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British Empire Of The Nineeenth Century Revision Notes

History Notes > British History VI: 1815-1924 Notes

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The British Empire in the Nineteenth Century What was the 'imperial ethos' at home supposed to be???Patriotism Excitement, adventure Military values Reverence for monarchy Quasi-religious approach to being a world power

Professed benefits of Empire??Provided glamorous, profitable, cheap imports Provided foreign markets for exports at high rates Supported safe and unusually profitable outlets for British capital. Created a network of ports in Gibraltar, Malta, Singapore, Bermuda, Hong Kong and Alexandria as mercantile shipping routes and naval cruisers.

Sir John Bowring, governor of Hong Kong to Lord Clarendon: 'It is no unusual characteristic of the Anglo-Saxon race that they begin by trading and end in governing'

Andrew Porter, Oxford History of the British Empire (xx).??

India o Conquest of the Sind, Punjab (1840s), Burma (1852-5). Hong Kong o Acquired in 1842 and extended in 1898. o Soon Singapore, Malayan mainland and parts of Borneo fall too. Africa o By 1911, Britain owns 2.8 million square miles of Africa ? though trade only brings in around 3.8%!
Different degrees of empire. o Formal Empire o Informal Empire

Andrew Porter 'The empire and the world', pp. 135-160, ed. CHG Matthew, The Nineteenth Century: the British Isles: 1815-1901 (Oxford, 2000).What does the British Empire look like in 1815?
o India o South Africa o Canada

?o West Indies: Jamaica and Barbados o Islands: Trinidad, Sri Lanka, Mauritius, Demerara o Africa: Gambia, Gold Coast. By 1900 we see the expansions below and: o Hong Kong (1842) o Singapore o Borneo Pattern of Expansion: o The period sees formal expansion of the empire.
? Canada ? provinces extended westwards through Alberta and British Columbia on the Pacific Coast ? incorporated into a federation enshrined in the British North America Act (1867).
? The Commonwealth of Australia (1901).
? Expansion in South Africa ? led to the final British occupation of cape Town in 1806. o "Sub-imperialisms" was gaining importance too.
? The supplanting of native practices for colonial government.
? White settler population is 550,000 (1815) ? 11.5 million (1901) with trade valued at PS118 million!
? Accounts for 13.6% of Britain's total overseas trade!
? Though other parts of empire don't flourish:
? British Guiana goes from being worth 17.6% of British trade (1815)
? 0.57% (1901) o The impact of free trade, slave emancipation.
? India retains central importance [we are told]:
? By 1870, India was central to balancing Britain's international trade
? fdsfsd
? Growth in Africa in the late 19th C:
? 1901 ? British Africa was 2.8 million square miles and had a population of 40 million, but their trade with Africa was only 3.7%
of British overseas trade.

Patrick O'Brien, 'The Costs and Benefits of British Imperialism 1846-1914', Past & Present (August 1988), pp. 163-200.?

Levels of British influence in 1914 o Formal Empire
? India (322 million, 2 million sq miles) o Dependant Colonies:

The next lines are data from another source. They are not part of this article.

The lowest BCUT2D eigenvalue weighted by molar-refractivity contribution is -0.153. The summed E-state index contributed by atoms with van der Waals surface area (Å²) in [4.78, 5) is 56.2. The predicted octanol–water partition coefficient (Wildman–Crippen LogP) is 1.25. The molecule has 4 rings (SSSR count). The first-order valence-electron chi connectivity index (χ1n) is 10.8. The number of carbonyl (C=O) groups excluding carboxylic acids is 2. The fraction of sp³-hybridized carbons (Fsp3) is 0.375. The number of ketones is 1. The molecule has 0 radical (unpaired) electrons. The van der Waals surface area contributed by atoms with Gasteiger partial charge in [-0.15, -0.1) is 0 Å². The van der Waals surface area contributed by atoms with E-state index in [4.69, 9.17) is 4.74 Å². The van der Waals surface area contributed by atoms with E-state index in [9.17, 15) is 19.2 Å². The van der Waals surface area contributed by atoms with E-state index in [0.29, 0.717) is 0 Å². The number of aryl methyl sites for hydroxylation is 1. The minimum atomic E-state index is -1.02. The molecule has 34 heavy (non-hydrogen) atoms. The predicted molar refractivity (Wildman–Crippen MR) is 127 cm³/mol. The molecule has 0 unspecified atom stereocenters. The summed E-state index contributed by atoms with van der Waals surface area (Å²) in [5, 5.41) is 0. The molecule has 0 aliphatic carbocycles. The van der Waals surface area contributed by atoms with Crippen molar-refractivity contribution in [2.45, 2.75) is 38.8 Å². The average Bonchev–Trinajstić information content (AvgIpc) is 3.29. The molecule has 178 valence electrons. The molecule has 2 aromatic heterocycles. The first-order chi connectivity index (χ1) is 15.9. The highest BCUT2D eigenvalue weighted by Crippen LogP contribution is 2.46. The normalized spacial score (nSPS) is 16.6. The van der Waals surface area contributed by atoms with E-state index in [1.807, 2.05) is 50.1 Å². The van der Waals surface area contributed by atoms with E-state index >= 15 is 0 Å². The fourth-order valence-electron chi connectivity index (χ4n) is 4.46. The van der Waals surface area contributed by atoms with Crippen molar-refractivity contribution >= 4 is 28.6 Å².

? 60 of these (5.2 million natives) o Jurisdictional and political influence:
? 5 dominions (24 million citizens, 7.6 million sq miles) Did this supranational goliath have any benefits?
o Marxists
? Exaggerate the economic gains of empire.
? Assume industrialisation was fed through mercantilism in foreign economies. o Smith
? Colonies are bad
? Impose heavy, unfair burdens on British taxpayers
? Increased threat of war


? Their debates are over:
? Emigration of British overseas labour
? Profitability of investing money to support capital formation in the empire
? Potential gains from political ties to colonies and dominions. o Conservatives
? Wakefield, Giffen, Ashley, Cunningham
? Empire provided outlets for 'surplus' population, capital and commodities. o Hobson
? Empire
? Costly and ineffective alternative to social reform
? An obstacle to the structural changes required for the future vitality of the British economy. o Modern economic historians:
? Argue:
? Britain would have been commercially involved in the same polities, even if they hadn't had a Colonial Office and formally ruled them.
? Thus, o What incremental costs and extra benefits did empire provide?
Commodity Trade British economy is obviously related to international commerce. o Dependant
? On foreign markets to sell British manufacturing goods
? Re-export manufactured exports
? Rely on foreign and imperial foodstuffs supply. o Except coal, by 1913, a staggering 90% of raw materials for domestic industry came from abroad.
? But how much of this was from empire?
Empire's contribution o Really quite limited
? Imports
? In 1860, only 1/5th of imports emanated from empire, by 1914, this rose to just 1/4.
? No imperial commodities were exclusive o Competitive prices would be paid regardless of origins.
? Exports
? To Empire o Fluctuate between 1/4 and 1/3 [peak of 39% in 1902).
? Significant but not overwhelming.
? Gains in 1880-1900 of formal empire
? Aren't really reflected in the profits. o Without empire?
? Magnitude of loss on commodity trade from dismantling empire was 1.1%
of Britain's GDP in 1913 [Edelstein)
? Even if such countries didn't trade with GB, there were other markets. o?Probability of political corruption at home.

??????Migration of Capital and Labour Did British citizens or capitalists really invest in empire?
o In 1914
? 'Direct' investment constituted around 35% of British capitalists' asset value.
? Nowhere near amount invested directly into the home economy. o Though, much of trade was 'portfolio' investment that did not travel directly through the metropolis. Where is money placed?
o Foreign Assets
? More attractive than shares sold for imperial government or imperial enterprises. o Securities
? Shares, Bonds from 'white dominions' far more appealing than shares in Indian or colonial enterprises. Emigration o 1853-1910
? 2/3rds of people leaving UK left for destinations outside the empire. Returns on Investment Lenin o Makes empire out to be a haven for Britain's surplus which staved off diminishing returns to investments within the home economy. o Not unconvincing Lehfeldt and Cairncross o Show that:
? British capitalists secured higher rates of return by investing outside UK by around 1.58% a year. o Moreover,